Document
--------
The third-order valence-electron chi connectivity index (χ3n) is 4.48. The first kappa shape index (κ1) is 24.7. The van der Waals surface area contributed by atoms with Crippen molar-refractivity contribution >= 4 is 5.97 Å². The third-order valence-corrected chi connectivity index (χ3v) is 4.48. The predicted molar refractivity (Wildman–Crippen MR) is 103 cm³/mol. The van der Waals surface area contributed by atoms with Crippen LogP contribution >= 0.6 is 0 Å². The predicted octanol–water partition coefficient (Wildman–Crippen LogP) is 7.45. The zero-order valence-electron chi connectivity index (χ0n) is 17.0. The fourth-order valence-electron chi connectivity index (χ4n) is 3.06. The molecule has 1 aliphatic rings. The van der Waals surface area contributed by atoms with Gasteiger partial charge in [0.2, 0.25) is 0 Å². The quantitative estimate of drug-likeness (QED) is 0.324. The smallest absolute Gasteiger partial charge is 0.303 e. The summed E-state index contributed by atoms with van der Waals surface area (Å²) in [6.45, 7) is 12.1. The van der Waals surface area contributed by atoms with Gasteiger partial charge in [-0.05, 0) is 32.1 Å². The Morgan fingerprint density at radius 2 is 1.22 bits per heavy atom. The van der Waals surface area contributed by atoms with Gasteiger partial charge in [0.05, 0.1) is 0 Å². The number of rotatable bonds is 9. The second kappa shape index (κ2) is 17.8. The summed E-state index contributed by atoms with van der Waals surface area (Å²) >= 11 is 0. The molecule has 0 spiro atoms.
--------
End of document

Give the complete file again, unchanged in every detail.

The third-order valence-electron chi connectivity index (χ3n) is 4.48. The first kappa shape index (κ1) is 24.7. The van der Waals surface area contributed by atoms with Crippen molar-refractivity contribution >= 4 is 5.97 Å². The third-order valence-corrected chi connectivity index (χ3v) is 4.48. The predicted molar refractivity (Wildman–Crippen MR) is 103 cm³/mol. The van der Waals surface area contributed by atoms with Crippen LogP contribution >= 0.6 is 0 Å². The predicted octanol–water partition coefficient (Wildman–Crippen LogP) is 7.45. The zero-order valence-electron chi connectivity index (χ0n) is 17.0. The fourth-order valence-electron chi connectivity index (χ4n) is 3.06. The molecule has 1 aliphatic rings. The van der Waals surface area contributed by atoms with Gasteiger partial charge in [0.2, 0.25) is 0 Å². The quantitative estimate of drug-likeness (QED) is 0.324. The smallest absolute Gasteiger partial charge is 0.303 e. The summed E-state index contributed by atoms with van der Waals surface area (Å²) in [6.45, 7) is 12.1. The van der Waals surface area contributed by atoms with Gasteiger partial charge in [-0.05, 0) is 32.1 Å². The Morgan fingerprint density at radius 2 is 1.22 bits per heavy atom. The van der Waals surface area contributed by atoms with Gasteiger partial charge in [0.05, 0.1) is 0 Å². The number of rotatable bonds is 9. The second kappa shape index (κ2) is 17.8. The summed E-state index contributed by atoms with van der Waals surface area (Å²) >= 11 is 0. The molecule has 0 spiro atoms.